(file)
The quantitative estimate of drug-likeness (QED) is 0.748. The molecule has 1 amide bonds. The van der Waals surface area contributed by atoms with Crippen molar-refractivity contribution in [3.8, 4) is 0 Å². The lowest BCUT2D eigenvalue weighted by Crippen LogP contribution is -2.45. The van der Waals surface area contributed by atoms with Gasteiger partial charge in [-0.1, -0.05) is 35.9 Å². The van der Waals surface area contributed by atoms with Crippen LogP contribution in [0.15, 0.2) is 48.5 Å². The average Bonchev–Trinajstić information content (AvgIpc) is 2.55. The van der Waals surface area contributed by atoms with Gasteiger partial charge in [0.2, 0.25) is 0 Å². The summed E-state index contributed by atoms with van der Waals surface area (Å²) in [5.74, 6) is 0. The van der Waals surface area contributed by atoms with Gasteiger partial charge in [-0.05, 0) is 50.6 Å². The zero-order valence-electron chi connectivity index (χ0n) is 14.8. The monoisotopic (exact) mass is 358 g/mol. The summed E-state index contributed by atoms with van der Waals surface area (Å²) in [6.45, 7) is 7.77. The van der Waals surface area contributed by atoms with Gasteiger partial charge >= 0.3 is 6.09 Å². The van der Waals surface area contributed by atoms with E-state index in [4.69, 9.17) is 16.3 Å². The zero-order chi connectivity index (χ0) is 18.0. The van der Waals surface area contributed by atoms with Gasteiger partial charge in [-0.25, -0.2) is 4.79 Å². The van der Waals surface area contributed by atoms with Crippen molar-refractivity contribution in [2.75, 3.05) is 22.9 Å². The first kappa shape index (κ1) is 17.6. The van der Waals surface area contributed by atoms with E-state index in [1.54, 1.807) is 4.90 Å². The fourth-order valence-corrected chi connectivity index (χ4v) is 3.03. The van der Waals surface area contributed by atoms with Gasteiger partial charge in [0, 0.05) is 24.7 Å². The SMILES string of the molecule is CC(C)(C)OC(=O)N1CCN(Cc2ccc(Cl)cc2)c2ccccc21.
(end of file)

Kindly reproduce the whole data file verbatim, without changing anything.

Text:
The quantitative estimate of drug-likeness (QED) is 0.748. The molecule has 1 amide bonds. The van der Waals surface area contributed by atoms with Crippen molar-refractivity contribution in [3.8, 4) is 0 Å². The lowest BCUT2D eigenvalue weighted by Crippen LogP contribution is -2.45. The van der Waals surface area contributed by atoms with Gasteiger partial charge in [-0.1, -0.05) is 35.9 Å². The van der Waals surface area contributed by atoms with Crippen LogP contribution in [0.15, 0.2) is 48.5 Å². The average Bonchev–Trinajstić information content (AvgIpc) is 2.55. The van der Waals surface area contributed by atoms with Gasteiger partial charge in [0.2, 0.25) is 0 Å². The summed E-state index contributed by atoms with van der Waals surface area (Å²) in [5.74, 6) is 0. The van der Waals surface area contributed by atoms with Gasteiger partial charge in [-0.05, 0) is 50.6 Å². The zero-order valence-electron chi connectivity index (χ0n) is 14.8. The monoisotopic (exact) mass is 358 g/mol. The summed E-state index contributed by atoms with van der Waals surface area (Å²) in [6.45, 7) is 7.77. The van der Waals surface area contributed by atoms with Gasteiger partial charge >= 0.3 is 6.09 Å². The van der Waals surface area contributed by atoms with E-state index in [4.69, 9.17) is 16.3 Å². The zero-order chi connectivity index (χ0) is 18.0. The van der Waals surface area contributed by atoms with Gasteiger partial charge in [-0.25, -0.2) is 4.79 Å². The van der Waals surface area contributed by atoms with Crippen molar-refractivity contribution in [2.75, 3.05) is 22.9 Å². The first kappa shape index (κ1) is 17.6. The van der Waals surface area contributed by atoms with E-state index in [1.54, 1.807) is 4.90 Å². The fourth-order valence-corrected chi connectivity index (χ4v) is 3.03. The van der Waals surface area contributed by atoms with Gasteiger partial charge in [0, 0.05) is 24.7 Å². The SMILES string of the molecule is CC(C)(C)OC(=O)N1CCN(Cc2ccc(Cl)cc2)c2ccccc21.